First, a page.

Essays on the Gita -Aurobindo 193

Essays on the Gita -Sri Aurobindo
First Series : Chapter 20
Equality and Knowledge

Therefore, it says, the Yoga of works is better than the physical renunciation of works, because, while Sannyasa is difficult for embodied beings who must do works so long as they are in the body, Yoga of works is entirely sufficient and it rapidly and easily brings the soul to Brahman. That Yoga of works is, we have seen, the offering of all action to the Lord, which induces as its culmination an inner and not an outer, a spiritual, not a physical giving up of works into the Brahman, into the being of the Lord, brahman i adhaya karmani, mayi sannyasya. When works are thus “reposed on the Brahman,” the personality of the instrumental doer ceases; though he acts, he does nothing; for he has given up not only the fruits of his works, but the works themselves and the doing of them to the Lord. The Divine then takes the burden of works from him; the Supreme becomes the doer and the act and the result.

This knowledge of which the Gita speaks, is not an intel- lectual activity of the mind; it is a luminous growth into the highest state of being by the outshining of the light of the divine sun of Truth, “that Truth, the Sun lying concealed in the darkness” of our ignorance of which the Rigveda speaks, tat satyam suryam tamasi ksiyantam. The immutable Brahman is there in the spirit’s skies above this troubled lower nature of the dualities, untouched either by its virtue or by its sin, accepting neither our sense of sin nor our self-righteousness, untouched by its joy and its sorrow, indifferent to our joy in success and our grief in failure, master of all, supreme, all-pervading, prabhu vibhu, calm, strong, pure, equal in all things, the source of Nature, not the direct doer of our works, but the witness of Nature and her works, not imposing on us either the illusion of being the doer, for that illusion is the result of the ignorance of this lower Nature. But this freedom, mastery, purity we cannot see; we are bewildered by the natural ignorance which hides from us the eternal self-knowledge of the Brahman secret within our being. But knowledge comes to its persistent seeker and removes the natural self-ignorance; it shines out like a long-hidden sun and lights up to our vision that self-being supreme beyond the duali- ties of this lower existence, a ̄dityavat prakas ayati tat param. By a long whole hearted endeavour, by directing our whole conscious being to that, by making that our whole aim, by turning it into the whole object of our discerning mind and so seeing it not only in ourselves but everywhere, we become one thought and self with that, tad buddhayas tad atmanah., we are washed clean of all the darkness and suffering of the lower man by the waters of knowledge,[1] jnana nirdhu ta kalmas ah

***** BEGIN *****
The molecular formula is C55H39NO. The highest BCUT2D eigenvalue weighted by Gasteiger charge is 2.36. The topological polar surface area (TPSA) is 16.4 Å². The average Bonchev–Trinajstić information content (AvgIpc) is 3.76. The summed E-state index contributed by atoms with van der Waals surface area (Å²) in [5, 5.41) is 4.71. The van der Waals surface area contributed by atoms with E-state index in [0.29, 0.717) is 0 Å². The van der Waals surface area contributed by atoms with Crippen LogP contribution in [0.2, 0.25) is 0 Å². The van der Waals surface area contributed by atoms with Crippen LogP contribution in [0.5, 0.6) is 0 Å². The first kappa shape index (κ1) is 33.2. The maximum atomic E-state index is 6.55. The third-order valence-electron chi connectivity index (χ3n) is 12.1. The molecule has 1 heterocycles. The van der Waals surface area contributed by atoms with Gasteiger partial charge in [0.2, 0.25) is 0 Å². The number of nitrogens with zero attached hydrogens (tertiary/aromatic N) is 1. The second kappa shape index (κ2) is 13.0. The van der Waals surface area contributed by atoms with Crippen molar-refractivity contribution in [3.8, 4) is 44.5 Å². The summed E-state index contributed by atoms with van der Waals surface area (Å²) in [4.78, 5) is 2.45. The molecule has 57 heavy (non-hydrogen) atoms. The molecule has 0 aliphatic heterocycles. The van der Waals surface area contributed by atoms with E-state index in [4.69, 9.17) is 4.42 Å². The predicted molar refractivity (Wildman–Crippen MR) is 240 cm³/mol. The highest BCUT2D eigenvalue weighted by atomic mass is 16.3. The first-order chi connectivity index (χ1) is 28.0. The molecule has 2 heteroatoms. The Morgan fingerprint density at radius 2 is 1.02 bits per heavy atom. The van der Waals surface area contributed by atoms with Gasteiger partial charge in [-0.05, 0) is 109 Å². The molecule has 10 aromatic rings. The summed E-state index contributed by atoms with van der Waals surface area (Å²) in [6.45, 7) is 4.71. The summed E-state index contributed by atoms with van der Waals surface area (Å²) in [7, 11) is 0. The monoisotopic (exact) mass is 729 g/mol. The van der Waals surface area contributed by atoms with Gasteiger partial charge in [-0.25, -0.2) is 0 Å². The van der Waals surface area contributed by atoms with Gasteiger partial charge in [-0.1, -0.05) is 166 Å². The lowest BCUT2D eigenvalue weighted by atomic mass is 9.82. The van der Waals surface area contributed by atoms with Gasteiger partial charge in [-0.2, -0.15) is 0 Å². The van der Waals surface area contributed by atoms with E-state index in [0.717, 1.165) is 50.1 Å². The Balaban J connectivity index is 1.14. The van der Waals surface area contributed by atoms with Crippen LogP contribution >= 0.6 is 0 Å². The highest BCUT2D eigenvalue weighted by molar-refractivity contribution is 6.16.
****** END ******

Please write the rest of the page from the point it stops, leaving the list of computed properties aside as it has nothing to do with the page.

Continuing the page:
References and Context

  1. The Rigveda so speaks of the streams of the Truth, the waters that have perfect knowledge, the waters that are full of the divine sunlight, rtasya dharah., apo vicetasah., svarvatır apah. What are here metaphors, are there concrete symbols.

Related Articles

Essays on the Gita -Aurobindo
Serial No Chapter Name Page No
First Series
1. Our Demand and Need from the Gita 1
2. The Divine Teacher 9
3. The Human Disciple 17
4. The Core of the Teaching 26
5. Kurukshetra 37
6. Man and the Battle of Life 44
7. The Creed of the Aryan Fighter 56
8. Sankhya and Yoga 67
9. Sankhya, Yoga and Vedanta 80-81
10. The Yoga of the Intelligent Will 92
11. Works and Sacrifice 102
12. The Significance of Sacrifice 110
13. The Lord of the Sacrifice 119
14. The Principle of Divine Works 128
15. The Possibility and Purpose of Avatarhood 139
16. The Process of Avatarhood 151
17. The Divine Birth and Divine Works 161
18. The Divine Worker 169
19. Equality 180
20. Equality and Knowledge 192
21. The Determinism of Nature 203
22. Beyond the Modes of Nature 215
23. Nirvana and Works in the World 225
24. The Gist of the Karmayoga 238
Second Series
1. The Two Natures 250
2. The Synthesis of Devotion and Knowledge Gita 262
3. The Supreme Divine 271
4. The Secret of Secrets 282
5. The Divine Truth and Way 291
6. Works, Devotion and Knowledge 301
7. The Supreme Word of the Gita 314
8. God in Power of Becoming 330
9. The Theory of the Vibhuti 340
10. The Vision of the World-Spirit Time the Destroyer 350
11. The Vision of the World-Spirit The Double Aspect 360
12. The Way and the Bhakta 367
13. The Field and its Knower 377
14. Above the Gunas 388
15. The Three Purushas 402
16. The Fullness of Spiritual Action 416
17. Deva and Asura 429
18. The Gunas, Faith and Works 442
19. The Gunas, Mind and Works 458
20. Swabhava and Swadharma 471
21. Towards the Supreme Secret 490
22. The Supreme Secret 503
23. The Core of the Gita’s Meaning 525
24. The Message of the Gita 534